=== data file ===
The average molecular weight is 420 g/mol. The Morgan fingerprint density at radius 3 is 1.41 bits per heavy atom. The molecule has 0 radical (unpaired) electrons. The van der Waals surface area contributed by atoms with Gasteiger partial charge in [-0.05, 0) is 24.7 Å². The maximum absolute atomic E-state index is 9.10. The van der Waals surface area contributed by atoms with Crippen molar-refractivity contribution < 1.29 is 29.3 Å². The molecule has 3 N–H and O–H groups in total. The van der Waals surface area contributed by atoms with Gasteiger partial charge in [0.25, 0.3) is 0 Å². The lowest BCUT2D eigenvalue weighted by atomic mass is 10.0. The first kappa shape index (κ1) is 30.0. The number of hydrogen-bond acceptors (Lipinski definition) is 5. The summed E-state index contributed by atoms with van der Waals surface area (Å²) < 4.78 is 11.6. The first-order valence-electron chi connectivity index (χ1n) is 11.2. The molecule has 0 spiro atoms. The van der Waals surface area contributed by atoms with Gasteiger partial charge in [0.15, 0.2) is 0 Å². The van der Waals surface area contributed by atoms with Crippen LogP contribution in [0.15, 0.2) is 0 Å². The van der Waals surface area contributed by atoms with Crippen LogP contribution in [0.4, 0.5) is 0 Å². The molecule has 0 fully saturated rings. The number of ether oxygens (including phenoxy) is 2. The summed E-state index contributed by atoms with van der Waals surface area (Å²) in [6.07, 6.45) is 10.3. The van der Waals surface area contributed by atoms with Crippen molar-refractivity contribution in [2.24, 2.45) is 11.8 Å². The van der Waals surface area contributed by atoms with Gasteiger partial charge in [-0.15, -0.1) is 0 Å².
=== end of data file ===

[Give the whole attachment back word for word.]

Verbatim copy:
The average molecular weight is 420 g/mol. The Morgan fingerprint density at radius 3 is 1.41 bits per heavy atom. The molecule has 0 radical (unpaired) electrons. The van der Waals surface area contributed by atoms with Gasteiger partial charge in [-0.05, 0) is 24.7 Å². The maximum absolute atomic E-state index is 9.10. The van der Waals surface area contributed by atoms with Crippen molar-refractivity contribution < 1.29 is 29.3 Å². The molecule has 3 N–H and O–H groups in total. The van der Waals surface area contributed by atoms with Gasteiger partial charge in [0.25, 0.3) is 0 Å². The lowest BCUT2D eigenvalue weighted by atomic mass is 10.0. The first kappa shape index (κ1) is 30.0. The number of hydrogen-bond acceptors (Lipinski definition) is 5. The summed E-state index contributed by atoms with van der Waals surface area (Å²) < 4.78 is 11.6. The first-order valence-electron chi connectivity index (χ1n) is 11.2. The molecule has 0 spiro atoms. The van der Waals surface area contributed by atoms with Gasteiger partial charge in [0.15, 0.2) is 0 Å². The van der Waals surface area contributed by atoms with Crippen LogP contribution in [0.15, 0.2) is 0 Å². The van der Waals surface area contributed by atoms with Crippen LogP contribution in [0.4, 0.5) is 0 Å². The molecule has 0 fully saturated rings. The number of ether oxygens (including phenoxy) is 2. The summed E-state index contributed by atoms with van der Waals surface area (Å²) in [6.07, 6.45) is 10.3. The van der Waals surface area contributed by atoms with Crippen molar-refractivity contribution in [2.24, 2.45) is 11.8 Å². The van der Waals surface area contributed by atoms with Gasteiger partial charge in [-0.15, -0.1) is 0 Å².